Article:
‘Reshaping Public Housing’ and Work Disincentives


Summary of research

  • Aspects of the recent ‘Reshaping Public Housing’ reforms have generated serious work disincentives for public housing tenants. These aspects of the reforms should be repealed.
  • The first aspect of the reforms is the moderate income rents policy, which introduced higher rent rates for tenants on ‘moderate incomes’. The moderate income rent rates contribute to high effective marginal tax rates – in some cases more than 100 per cent.
  • There has been a shortfall in the additional revenue expected from moderate income rents. This is consistent with the moderate income rents work disincentive having had a real effect on tenants’ work decisions.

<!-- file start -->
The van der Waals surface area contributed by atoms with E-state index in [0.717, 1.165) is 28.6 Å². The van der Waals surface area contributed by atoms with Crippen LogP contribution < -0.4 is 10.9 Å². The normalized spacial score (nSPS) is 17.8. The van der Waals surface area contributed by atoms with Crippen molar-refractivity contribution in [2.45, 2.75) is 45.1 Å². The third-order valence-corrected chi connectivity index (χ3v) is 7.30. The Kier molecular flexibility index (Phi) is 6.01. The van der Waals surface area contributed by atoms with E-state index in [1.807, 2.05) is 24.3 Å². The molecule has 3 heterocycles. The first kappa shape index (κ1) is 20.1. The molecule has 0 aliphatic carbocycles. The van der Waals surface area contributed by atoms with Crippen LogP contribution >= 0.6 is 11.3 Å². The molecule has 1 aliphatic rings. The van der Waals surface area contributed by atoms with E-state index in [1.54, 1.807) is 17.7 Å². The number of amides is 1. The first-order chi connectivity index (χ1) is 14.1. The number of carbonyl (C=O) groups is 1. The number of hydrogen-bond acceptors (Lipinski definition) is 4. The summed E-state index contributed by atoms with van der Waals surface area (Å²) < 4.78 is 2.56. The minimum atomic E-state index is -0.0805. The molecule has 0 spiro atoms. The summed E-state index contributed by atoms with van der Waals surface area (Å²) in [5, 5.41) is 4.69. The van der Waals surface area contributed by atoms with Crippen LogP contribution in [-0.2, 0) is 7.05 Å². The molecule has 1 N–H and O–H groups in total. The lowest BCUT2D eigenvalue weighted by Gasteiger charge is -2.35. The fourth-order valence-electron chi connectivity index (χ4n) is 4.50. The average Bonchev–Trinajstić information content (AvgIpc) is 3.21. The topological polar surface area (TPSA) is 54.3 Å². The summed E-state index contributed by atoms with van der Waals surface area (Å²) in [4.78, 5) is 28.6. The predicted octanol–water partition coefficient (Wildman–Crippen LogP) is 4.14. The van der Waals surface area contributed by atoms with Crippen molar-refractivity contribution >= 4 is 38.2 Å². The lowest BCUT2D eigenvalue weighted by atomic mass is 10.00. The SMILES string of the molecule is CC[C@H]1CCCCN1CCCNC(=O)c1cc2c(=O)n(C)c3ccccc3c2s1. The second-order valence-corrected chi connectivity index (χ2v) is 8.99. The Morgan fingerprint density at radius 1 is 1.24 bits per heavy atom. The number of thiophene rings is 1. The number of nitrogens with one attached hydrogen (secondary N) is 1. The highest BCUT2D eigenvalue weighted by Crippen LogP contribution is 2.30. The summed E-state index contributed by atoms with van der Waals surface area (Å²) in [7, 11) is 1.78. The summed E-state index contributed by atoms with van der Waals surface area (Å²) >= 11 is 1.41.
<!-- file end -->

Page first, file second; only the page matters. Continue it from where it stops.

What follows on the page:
• The second aspect of the reforms is the loss of eligibility policy, under which tenants may lose their housing if their incomes increase. The incomes at which tenants lose eligibility are insufficient to afford the median rents for private rental housing in most local government areas in Sydney.
  • The number of tenants found to have lost their eligibility is tiny – less than one per cent. This indicates that the loss of eligibility work disincentive has had a real effect on tenants’ work decisions